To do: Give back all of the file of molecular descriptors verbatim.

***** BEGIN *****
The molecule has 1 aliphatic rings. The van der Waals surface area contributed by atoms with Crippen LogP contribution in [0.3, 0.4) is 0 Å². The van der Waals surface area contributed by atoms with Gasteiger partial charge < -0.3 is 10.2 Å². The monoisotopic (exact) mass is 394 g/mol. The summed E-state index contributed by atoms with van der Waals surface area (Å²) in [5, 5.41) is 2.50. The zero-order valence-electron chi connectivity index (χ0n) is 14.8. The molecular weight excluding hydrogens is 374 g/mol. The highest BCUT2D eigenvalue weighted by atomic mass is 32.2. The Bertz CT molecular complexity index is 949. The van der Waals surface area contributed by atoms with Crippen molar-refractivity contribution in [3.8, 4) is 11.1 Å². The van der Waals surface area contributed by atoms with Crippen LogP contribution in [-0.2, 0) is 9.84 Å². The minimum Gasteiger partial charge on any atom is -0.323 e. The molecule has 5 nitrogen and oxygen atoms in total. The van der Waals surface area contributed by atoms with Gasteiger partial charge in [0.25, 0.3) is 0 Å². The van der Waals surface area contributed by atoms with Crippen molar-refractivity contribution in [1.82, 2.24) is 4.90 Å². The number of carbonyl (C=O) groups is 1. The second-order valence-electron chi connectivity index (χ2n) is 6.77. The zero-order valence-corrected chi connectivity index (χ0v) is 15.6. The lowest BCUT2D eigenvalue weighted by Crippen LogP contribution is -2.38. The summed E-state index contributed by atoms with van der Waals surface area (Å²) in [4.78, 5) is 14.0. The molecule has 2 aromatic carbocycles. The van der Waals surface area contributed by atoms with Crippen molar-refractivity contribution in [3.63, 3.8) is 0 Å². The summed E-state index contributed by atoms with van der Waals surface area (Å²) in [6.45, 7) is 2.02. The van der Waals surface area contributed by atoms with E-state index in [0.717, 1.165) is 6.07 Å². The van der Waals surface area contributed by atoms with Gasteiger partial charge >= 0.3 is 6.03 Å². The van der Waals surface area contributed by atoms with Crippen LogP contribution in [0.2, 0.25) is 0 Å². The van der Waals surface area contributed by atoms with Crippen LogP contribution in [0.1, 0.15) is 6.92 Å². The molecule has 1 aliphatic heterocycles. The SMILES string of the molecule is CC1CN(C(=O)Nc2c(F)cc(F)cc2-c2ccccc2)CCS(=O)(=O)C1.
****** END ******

The molecule has 1 aliphatic rings. The van der Waals surface area contributed by atoms with Crippen LogP contribution in [0.3, 0.4) is 0 Å². The van der Waals surface area contributed by atoms with Gasteiger partial charge < -0.3 is 10.2 Å². The monoisotopic (exact) mass is 394 g/mol. The summed E-state index contributed by atoms with van der Waals surface area (Å²) in [5, 5.41) is 2.50. The zero-order valence-electron chi connectivity index (χ0n) is 14.8. The molecular weight excluding hydrogens is 374 g/mol. The highest BCUT2D eigenvalue weighted by atomic mass is 32.2. The Bertz CT molecular complexity index is 949. The van der Waals surface area contributed by atoms with Crippen molar-refractivity contribution in [3.8, 4) is 11.1 Å². The van der Waals surface area contributed by atoms with Crippen LogP contribution in [-0.2, 0) is 9.84 Å². The minimum Gasteiger partial charge on any atom is -0.323 e. The molecule has 5 nitrogen and oxygen atoms in total. The van der Waals surface area contributed by atoms with Gasteiger partial charge in [0.25, 0.3) is 0 Å². The van der Waals surface area contributed by atoms with Crippen molar-refractivity contribution in [1.82, 2.24) is 4.90 Å². The number of carbonyl (C=O) groups is 1. The second-order valence-electron chi connectivity index (χ2n) is 6.77. The zero-order valence-corrected chi connectivity index (χ0v) is 15.6. The lowest BCUT2D eigenvalue weighted by Crippen LogP contribution is -2.38. The summed E-state index contributed by atoms with van der Waals surface area (Å²) in [4.78, 5) is 14.0. The molecule has 2 aromatic carbocycles. The van der Waals surface area contributed by atoms with Crippen molar-refractivity contribution in [3.63, 3.8) is 0 Å². The summed E-state index contributed by atoms with van der Waals surface area (Å²) in [6.45, 7) is 2.02. The van der Waals surface area contributed by atoms with E-state index in [0.717, 1.165) is 6.07 Å². The van der Waals surface area contributed by atoms with Gasteiger partial charge >= 0.3 is 6.03 Å². The van der Waals surface area contributed by atoms with Crippen LogP contribution in [0.2, 0.25) is 0 Å². The van der Waals surface area contributed by atoms with Crippen LogP contribution in [0.1, 0.15) is 6.92 Å². The molecule has 1 aliphatic heterocycles. The SMILES string of the molecule is CC1CN(C(=O)Nc2c(F)cc(F)cc2-c2ccccc2)CCS(=O)(=O)C1.